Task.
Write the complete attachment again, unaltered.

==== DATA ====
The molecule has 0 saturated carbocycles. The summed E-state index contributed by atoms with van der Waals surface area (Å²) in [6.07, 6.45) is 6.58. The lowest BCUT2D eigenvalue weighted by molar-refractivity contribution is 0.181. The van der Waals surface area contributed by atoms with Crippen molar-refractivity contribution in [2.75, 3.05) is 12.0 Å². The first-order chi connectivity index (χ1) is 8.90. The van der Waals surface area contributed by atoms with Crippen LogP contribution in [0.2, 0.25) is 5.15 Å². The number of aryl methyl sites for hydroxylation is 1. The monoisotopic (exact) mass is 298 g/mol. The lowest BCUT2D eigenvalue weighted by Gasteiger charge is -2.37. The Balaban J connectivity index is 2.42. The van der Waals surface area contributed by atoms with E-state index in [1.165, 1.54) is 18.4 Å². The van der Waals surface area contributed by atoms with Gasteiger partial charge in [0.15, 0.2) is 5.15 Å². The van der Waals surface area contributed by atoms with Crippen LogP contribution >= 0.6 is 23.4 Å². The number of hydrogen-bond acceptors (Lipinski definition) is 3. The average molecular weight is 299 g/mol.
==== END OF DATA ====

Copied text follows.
The molecule has 0 saturated carbocycles. The summed E-state index contributed by atoms with van der Waals surface area (Å²) in [6.07, 6.45) is 6.58. The lowest BCUT2D eigenvalue weighted by molar-refractivity contribution is 0.181. The van der Waals surface area contributed by atoms with Crippen molar-refractivity contribution in [2.75, 3.05) is 12.0 Å². The first-order chi connectivity index (χ1) is 8.90. The van der Waals surface area contributed by atoms with Crippen LogP contribution in [0.2, 0.25) is 5.15 Å². The number of aryl methyl sites for hydroxylation is 1. The monoisotopic (exact) mass is 298 g/mol. The lowest BCUT2D eigenvalue weighted by Gasteiger charge is -2.37. The Balaban J connectivity index is 2.42. The van der Waals surface area contributed by atoms with E-state index in [1.165, 1.54) is 18.4 Å². The van der Waals surface area contributed by atoms with Gasteiger partial charge in [0.15, 0.2) is 5.15 Å². The van der Waals surface area contributed by atoms with Crippen LogP contribution >= 0.6 is 23.4 Å². The number of hydrogen-bond acceptors (Lipinski definition) is 3. The average molecular weight is 299 g/mol.